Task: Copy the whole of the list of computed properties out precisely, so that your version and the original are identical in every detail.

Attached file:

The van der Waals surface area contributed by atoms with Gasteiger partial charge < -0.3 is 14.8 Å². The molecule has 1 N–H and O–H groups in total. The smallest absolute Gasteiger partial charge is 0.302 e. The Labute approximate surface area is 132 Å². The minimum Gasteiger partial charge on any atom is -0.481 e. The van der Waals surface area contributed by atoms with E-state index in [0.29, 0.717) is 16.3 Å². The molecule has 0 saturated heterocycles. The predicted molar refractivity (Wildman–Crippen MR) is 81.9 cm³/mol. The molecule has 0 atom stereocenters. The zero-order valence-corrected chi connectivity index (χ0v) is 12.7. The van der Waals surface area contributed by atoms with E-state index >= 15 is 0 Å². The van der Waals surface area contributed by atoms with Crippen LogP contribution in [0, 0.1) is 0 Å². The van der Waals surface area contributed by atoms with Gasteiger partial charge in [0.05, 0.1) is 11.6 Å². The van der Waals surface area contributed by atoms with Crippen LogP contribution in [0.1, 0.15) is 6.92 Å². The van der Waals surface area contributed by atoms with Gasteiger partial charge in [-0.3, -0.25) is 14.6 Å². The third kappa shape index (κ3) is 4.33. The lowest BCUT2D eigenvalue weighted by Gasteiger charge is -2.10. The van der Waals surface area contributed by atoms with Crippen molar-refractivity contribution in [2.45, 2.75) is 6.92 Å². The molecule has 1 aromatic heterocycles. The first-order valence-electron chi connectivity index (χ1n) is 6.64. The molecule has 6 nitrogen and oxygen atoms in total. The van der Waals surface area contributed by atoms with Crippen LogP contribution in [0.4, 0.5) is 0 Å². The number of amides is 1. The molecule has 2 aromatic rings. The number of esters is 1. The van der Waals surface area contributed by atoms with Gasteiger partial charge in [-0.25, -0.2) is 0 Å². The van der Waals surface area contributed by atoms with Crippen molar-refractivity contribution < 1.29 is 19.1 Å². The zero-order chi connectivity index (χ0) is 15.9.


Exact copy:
The van der Waals surface area contributed by atoms with Gasteiger partial charge < -0.3 is 14.8 Å². The molecule has 1 N–H and O–H groups in total. The smallest absolute Gasteiger partial charge is 0.302 e. The Labute approximate surface area is 132 Å². The minimum Gasteiger partial charge on any atom is -0.481 e. The van der Waals surface area contributed by atoms with E-state index in [0.29, 0.717) is 16.3 Å². The molecule has 0 saturated heterocycles. The predicted molar refractivity (Wildman–Crippen MR) is 81.9 cm³/mol. The molecule has 0 atom stereocenters. The zero-order valence-corrected chi connectivity index (χ0v) is 12.7. The van der Waals surface area contributed by atoms with E-state index >= 15 is 0 Å². The van der Waals surface area contributed by atoms with Crippen LogP contribution in [0, 0.1) is 0 Å². The van der Waals surface area contributed by atoms with Gasteiger partial charge in [0.05, 0.1) is 11.6 Å². The van der Waals surface area contributed by atoms with Crippen LogP contribution in [0.1, 0.15) is 6.92 Å². The van der Waals surface area contributed by atoms with Gasteiger partial charge in [-0.3, -0.25) is 14.6 Å². The third kappa shape index (κ3) is 4.33. The lowest BCUT2D eigenvalue weighted by Gasteiger charge is -2.10. The van der Waals surface area contributed by atoms with Crippen molar-refractivity contribution in [2.45, 2.75) is 6.92 Å². The molecule has 1 aromatic heterocycles. The first-order valence-electron chi connectivity index (χ1n) is 6.64. The molecule has 6 nitrogen and oxygen atoms in total. The van der Waals surface area contributed by atoms with Crippen LogP contribution in [0.4, 0.5) is 0 Å². The number of amides is 1. The molecule has 2 aromatic rings. The number of esters is 1. The van der Waals surface area contributed by atoms with Gasteiger partial charge in [-0.25, -0.2) is 0 Å². The van der Waals surface area contributed by atoms with Crippen molar-refractivity contribution < 1.29 is 19.1 Å². The zero-order chi connectivity index (χ0) is 15.9.